Back in Time

Back in Time

Historical Perspective

  • Dec. 29, 2018 8:30 a.m.


Housewives in northern Europe, cleaning house for the New Year, may have coxed children to help by saying, “Let’s clean the hearth. St. Nicholas will soon be coming down the chimney,” speculated an article about the origin of that Christmas tradition.

Another possibility was that Santa copied the Viking goddess Hertha, who appeared in the fireplace during the winter solstice.


Kamloops M.P. Len Marchand outlined a new National Energy Policy that had been presented by Prime Minister Pierre Trudeau.

The policy included price freeze on western Canadian crude oil, and a halt on increases in the price of home heating oil for eastern Canadians.


Curtis Hettinger of Barriere won first prize for this Christmas story in the young person’s category of the Times’ contest.

Second prize was won by eight-year-old Megan Neathway of Vavenby, while her brother, Casey, age six, was third.

First prize in the adult section was awarded to Judith Martin of Heffley Creek.

Very nearly all of 50,000 Christmas cards depicting scenes in Wells Gray Park had been sold, reported Wells Gray Tourism Consortium representative George Marcyniuk.

The consortium worked to get a picture of Helmcken Falls on the cover of B.C.

Tel’s 1989 telephone book to commemorate the park’s upcoming 50th anniversary.


Two members of Clearwater RCMP detachment assisted south of Barriere when three break and enter suspects were found to have a revolver in their possession.

Police from Barriere and Chase also took part.

Christmas Amalgamated handed out 107 hampers to needy families and individuals, up from 93 the previous year.

A cougar killed a Shetland pony in the Halamore Lake area.

The big cat was shot by conservation officers.

It is not true that there is a surplus of water available for export in the North Thompson, Vavenby Improvement District trustees wrote in an open letter.

They were writing in response to an interview in a Kamloops newspaper of a businessman who was promoting diverting the river south.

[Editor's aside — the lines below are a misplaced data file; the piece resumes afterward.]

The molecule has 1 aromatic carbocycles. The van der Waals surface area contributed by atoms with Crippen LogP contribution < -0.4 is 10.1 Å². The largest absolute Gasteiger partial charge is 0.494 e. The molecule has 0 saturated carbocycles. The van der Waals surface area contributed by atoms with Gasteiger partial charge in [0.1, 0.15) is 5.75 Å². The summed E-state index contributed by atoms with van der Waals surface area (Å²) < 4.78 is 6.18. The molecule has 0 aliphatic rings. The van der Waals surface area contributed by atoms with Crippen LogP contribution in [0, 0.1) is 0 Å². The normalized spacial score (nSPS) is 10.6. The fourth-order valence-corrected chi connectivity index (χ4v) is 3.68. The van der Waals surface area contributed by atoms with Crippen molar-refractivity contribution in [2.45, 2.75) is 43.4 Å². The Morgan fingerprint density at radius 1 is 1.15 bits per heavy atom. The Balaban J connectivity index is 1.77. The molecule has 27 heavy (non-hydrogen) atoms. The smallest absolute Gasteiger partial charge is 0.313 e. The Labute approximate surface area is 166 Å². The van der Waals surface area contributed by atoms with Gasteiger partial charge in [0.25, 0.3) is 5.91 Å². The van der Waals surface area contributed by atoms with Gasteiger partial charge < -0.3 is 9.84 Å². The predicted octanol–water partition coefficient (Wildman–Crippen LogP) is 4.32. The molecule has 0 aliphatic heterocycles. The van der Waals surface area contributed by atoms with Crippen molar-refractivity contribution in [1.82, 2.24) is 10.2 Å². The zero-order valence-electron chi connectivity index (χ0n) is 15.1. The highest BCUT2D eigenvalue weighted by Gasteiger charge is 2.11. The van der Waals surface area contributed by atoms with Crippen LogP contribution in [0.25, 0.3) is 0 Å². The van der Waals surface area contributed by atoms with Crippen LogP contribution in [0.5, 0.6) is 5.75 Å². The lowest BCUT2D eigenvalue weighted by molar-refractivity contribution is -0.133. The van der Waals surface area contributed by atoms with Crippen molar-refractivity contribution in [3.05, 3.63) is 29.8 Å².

TNRD director Bert Walker had a list of 10 people to sit on a committee to look into incorporating Clearwater as a municipality.

The process was expected to take from four months to a year.

North Thompson Indian Band chief Nathan Matthew gave his support to North Thompson Community Skills Center’s bid to obtain a community forest license.

“Now we just have to get the proposal out,” commented NTCSC manager Glenn Olien.


Kevin Krueger announced a $2.1 million contract to straighten Pig Corner.

The contract involved 1.6 km of highway located 10 km north of Barriere known as Preacher Hill Curves, Pig Corner or Bacon Bend.

Continued fundraising efforts over the fall by the We Love B.C. Campaign raised a further $60,000 to bring the total of money raised to $310,000 for the North Thompson Relief fund.


Fast work by Tim Pennell at a Thompson-Nicola Regional District board meeting got the water system for Blackpool Firehall and Blackpool Community Hall included in an application to help pay for expensive water turbidity meters.

Municipal Insurance Association advised that the playground equipment at Blue River’s Eleanor Lake Park should be replaced within three to five years.

Also required was the replacement of the septic system for the beach house.


Rogers Communications wanted to build a cellphone tower next to the firehall in Clearwater, according to Mayor John Harwood.

The tower would be 35 m tall, which should give better coverage than the existing Telus tower, which is 30 m high.

Harwood noted that many visitors to the area used Rogers cellphones and were unable to communicate through the Telus system.


Canada nominated eight new sites to receive UNESCO World Heritage status but Wells Gray Park was not on the list.

“I’m disappointed. It’s hard not to be. The committee put in a lot of work and effort,” said Dr. Cathie Hickson, one of the proponents.

A total of 16 participants took part in a brainstorming session on how to increase winter tourism organized by Stephanie Molina, marketing manager for Tourism Wells Gray.

Ideas included a winter festival focussing on the history of the North Thompson.